Introduction to the Cell

Life takes many forms, from giant redwood trees towering hundreds of feet in the air to the tiniest known microbes, which measure only a few billionths of a meter. Humans have long pondered life’s origins and debated the defining characteristics of life, but our understanding of these concepts has changed radically since the invention of the microscope. In the seventeenth century, observations of microscopic life led to the development of the cell theory: the idea that the fundamental unit of life is the cell, that all organisms contain at least one cell, and that cells only come from other cells.

Despite sharing certain characteristics, cells may vary significantly. The two main types of cells are prokaryotic cells (lacking a nucleus) and eukaryotic cells (containing a well-organized, membrane-bound nucleus). Each type of cell exhibits remarkable variety in structure, function, and metabolic activity (Figure 1). This chapter will focus on the historical discoveries that have shaped our current understanding of microbes, including their origins and their role in human disease. We will then explore the distinguishing structures found in prokaryotic and eukaryotic cells.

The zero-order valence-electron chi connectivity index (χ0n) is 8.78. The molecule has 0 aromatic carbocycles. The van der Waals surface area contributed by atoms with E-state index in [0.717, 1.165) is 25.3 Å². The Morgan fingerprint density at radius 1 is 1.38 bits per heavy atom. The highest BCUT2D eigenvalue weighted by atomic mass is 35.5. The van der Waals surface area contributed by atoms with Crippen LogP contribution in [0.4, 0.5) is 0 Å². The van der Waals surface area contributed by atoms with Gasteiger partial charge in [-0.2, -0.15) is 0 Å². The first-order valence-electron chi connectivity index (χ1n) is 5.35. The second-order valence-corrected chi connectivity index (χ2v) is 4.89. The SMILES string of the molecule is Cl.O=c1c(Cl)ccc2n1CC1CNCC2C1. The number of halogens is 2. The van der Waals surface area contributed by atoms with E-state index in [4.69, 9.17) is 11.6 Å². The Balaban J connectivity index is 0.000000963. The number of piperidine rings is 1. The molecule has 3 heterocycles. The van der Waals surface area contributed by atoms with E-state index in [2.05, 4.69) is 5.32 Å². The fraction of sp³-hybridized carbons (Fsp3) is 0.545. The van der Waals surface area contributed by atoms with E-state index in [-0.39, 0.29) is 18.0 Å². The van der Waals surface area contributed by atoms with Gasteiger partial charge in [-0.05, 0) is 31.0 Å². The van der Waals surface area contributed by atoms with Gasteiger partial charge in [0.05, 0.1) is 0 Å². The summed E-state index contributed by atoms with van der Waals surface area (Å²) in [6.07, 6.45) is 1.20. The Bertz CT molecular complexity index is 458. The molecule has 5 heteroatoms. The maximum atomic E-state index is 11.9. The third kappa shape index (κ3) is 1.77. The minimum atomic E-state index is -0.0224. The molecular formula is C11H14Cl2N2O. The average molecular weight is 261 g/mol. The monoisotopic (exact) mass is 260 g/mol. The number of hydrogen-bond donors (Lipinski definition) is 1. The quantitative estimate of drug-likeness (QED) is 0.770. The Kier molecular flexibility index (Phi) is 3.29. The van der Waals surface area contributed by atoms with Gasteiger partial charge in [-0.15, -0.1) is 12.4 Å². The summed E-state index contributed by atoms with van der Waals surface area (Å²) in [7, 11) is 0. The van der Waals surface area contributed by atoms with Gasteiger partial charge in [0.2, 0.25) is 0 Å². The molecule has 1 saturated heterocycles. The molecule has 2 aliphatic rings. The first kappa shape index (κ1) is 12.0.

Photos of various mirobes. A) a triangular cell approximately 10 µm long with long flagella. B) Many rod shaped cells approximately 10 µm long. C) Round cells approximately 85 µm in diameter. D) a portion of a large oval over 200 µm in length with smaller spherical structures inside. E) Long, ribbon shaped cells approximately 20 µm in length. F) Many long spiral cells.

Figure 1. Microorganisms vary visually in their size and shape, as can be observed microscopically; but they also vary in invisible ways, such as in their metabolic capabilities. (credit a, e, f: modification of work by Centers for Disease Control and Prevention; credit b: modification of work by NIAID; credit c: modification of work by CSIRO; credit d: modification of work by “Microscopic World”/YouTube)